April 4, 2019
In a recent meeting with senior officials in the Ontario Ministry of Health, members of Wind Concerns Ontario executive were told that “not that many people” are affected by wind turbines in Ontario.
We launched a research project to estimate the numbers of people now forced to live with wind turbines and discovered:
THOUSANDS Ontario citizens are living near turbines, and inside turbine arrays in wind power generation projects.
Going back over project documents and wind power developer noise impact estimates, we learned that in fact, there are over 30,000 homes located within 1,500 metres of a wind turbine in Ontario. Applying a conservative figure of 2.5 people per residence, that means that 91,300 people are exposed to the highest levels of noise, vibration and other wind turbine noise emissions.
In other words, the number of people being exposed to wind turbine noise is equivalent to the population of the City of Pickering.
“This puts an end to the notion that there are only a few people in Ontario living next to these industrial power generators,” says Jane Wilson, RN, president of the Wind Concerns Ontario community group coalition. “We know from the calls and emails we get that there are many people in Ontario suffering from exposure to the noise. At a minimum, they have sleepless nights from the noise they can hear. At worst, they have other problems including severe headaches, vertigo and cardiovascular symptoms.
“This is a major public health problem that is being ignored.”
Wind turbine noise regulations* only apply to homes within 1,500 metres; the government has assumed that beyond this distance, people will not experience any effects of wind turbine noise emissions.
Records of noise complaints dispute this, however, and even the poorly designed Health Canada report on wind turbine noise indicates that problems persist beyond the 1,500-metre distance.
So, what does that mean in terms of the likelihood of adverse health impacts from the noise produced by the huge power generators?
Strong health impacts
According to a paper published in 2012 by the Acoustic Ecology Institute, “up to 20 percent of nearby neighbours [of turbines] are strongly impacted with sleep disruption, stress issues, and their sense of home and place is forever changed.” The paper notes that some impacts may be “extreme” and result in noticeable changes to health status.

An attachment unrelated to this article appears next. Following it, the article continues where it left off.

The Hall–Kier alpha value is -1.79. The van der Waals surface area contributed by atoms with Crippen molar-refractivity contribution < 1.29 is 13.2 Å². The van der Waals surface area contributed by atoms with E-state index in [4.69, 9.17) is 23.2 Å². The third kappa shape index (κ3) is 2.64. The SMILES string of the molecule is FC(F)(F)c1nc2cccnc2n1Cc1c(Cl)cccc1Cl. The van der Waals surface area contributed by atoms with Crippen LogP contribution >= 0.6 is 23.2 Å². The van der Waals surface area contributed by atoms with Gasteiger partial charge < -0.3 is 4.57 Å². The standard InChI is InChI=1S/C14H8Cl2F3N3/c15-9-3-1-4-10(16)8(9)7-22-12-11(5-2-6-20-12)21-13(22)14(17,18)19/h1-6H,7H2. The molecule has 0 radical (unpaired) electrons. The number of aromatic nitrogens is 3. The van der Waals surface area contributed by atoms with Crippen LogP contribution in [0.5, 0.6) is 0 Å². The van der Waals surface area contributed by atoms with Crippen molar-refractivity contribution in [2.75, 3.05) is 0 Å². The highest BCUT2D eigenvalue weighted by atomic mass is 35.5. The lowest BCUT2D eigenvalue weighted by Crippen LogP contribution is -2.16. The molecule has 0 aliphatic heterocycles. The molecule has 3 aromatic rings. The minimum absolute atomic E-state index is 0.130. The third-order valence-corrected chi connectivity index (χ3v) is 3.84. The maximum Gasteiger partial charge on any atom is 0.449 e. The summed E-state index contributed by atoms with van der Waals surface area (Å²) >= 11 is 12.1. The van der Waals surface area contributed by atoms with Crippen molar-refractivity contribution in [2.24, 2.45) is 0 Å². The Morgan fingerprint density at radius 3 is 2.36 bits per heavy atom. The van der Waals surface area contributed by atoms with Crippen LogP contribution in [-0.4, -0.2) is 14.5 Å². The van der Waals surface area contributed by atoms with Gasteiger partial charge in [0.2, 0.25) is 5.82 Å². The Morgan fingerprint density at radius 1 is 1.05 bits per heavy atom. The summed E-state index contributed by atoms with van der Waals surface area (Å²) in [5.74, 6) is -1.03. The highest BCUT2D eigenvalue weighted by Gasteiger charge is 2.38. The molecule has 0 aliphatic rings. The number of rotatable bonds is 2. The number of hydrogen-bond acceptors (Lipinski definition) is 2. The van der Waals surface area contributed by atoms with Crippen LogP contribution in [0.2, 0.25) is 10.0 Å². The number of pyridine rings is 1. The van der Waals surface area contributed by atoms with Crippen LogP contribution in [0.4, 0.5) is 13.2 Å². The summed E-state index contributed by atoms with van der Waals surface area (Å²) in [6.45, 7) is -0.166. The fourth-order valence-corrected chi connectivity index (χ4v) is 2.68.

The Ontario government was aware of this very early on in its wind power program, when a report by consultants under contract to the McGuinty government contained this statement:
“The audible sound from wind turbines is nonetheless expected to result in a non-trivial percentage of persons being highly annoyed.** As with sounds from many sources, research has shown that annoyance associated with sound for wind turbines can be expected to contribute to stress-related health impacts in some persons …”
Today, the Ontario government has records of thousands of reports of excessive wind turbine noise and vibration, which are largely unresolved. In a review of Master Incident Reports prepared by Provincial Environmental Officers, Wind Concerns Ontario discovered that 35 percent of the files contained notations from the officers about adverse health effects from the noise emissions reported.
Burden on healthcare system
Many people seek medical attention for the symptoms being experienced due to the exposure to wind turbine noise, and often have many interactions with our healthcare system. For example, one member of one family reported multiple visits to the family physician who arranged both MRI and CT scans and consultations with audiology, ear, nose and throat, as well as neurology specialists. The cost to the healthcare system to investigate the physical effects of exposure to wind turbine noise in just one person is considerable.
The Nation Rise power project in North Stormont will add hundreds more people exposed to wind turbine noise, with virtually every resident in a nearby hamlet living within 1,500 metres of a turbine. The project is being appealed currently to Environment Minister Rod Phillips.
Sample of Ontario wind power projects and the number of receptors within 1,500 metres
|Project||# of turbines||# of “receptors”/houses||# of People|
|Melancthon 1 and 2||133||3,286||8,214|
|Niagara Region Wind||77||2,129||5,323|
Note: Receptor numbers based on Noise Reports prepared by the proponent as part of the REA approval process. Population estimates were reached by applying a factor of 2.5 per residence. Vacant receptors were not included in this survey. Source: Wind Concerns Ontario
Copyright: Wind Concerns Ontario
*Section 6.2.4 of Ontario’s Noise Guidelines for wind power facilities
**”Annoyance” in this context is used as a medical term denoting stress or distress.
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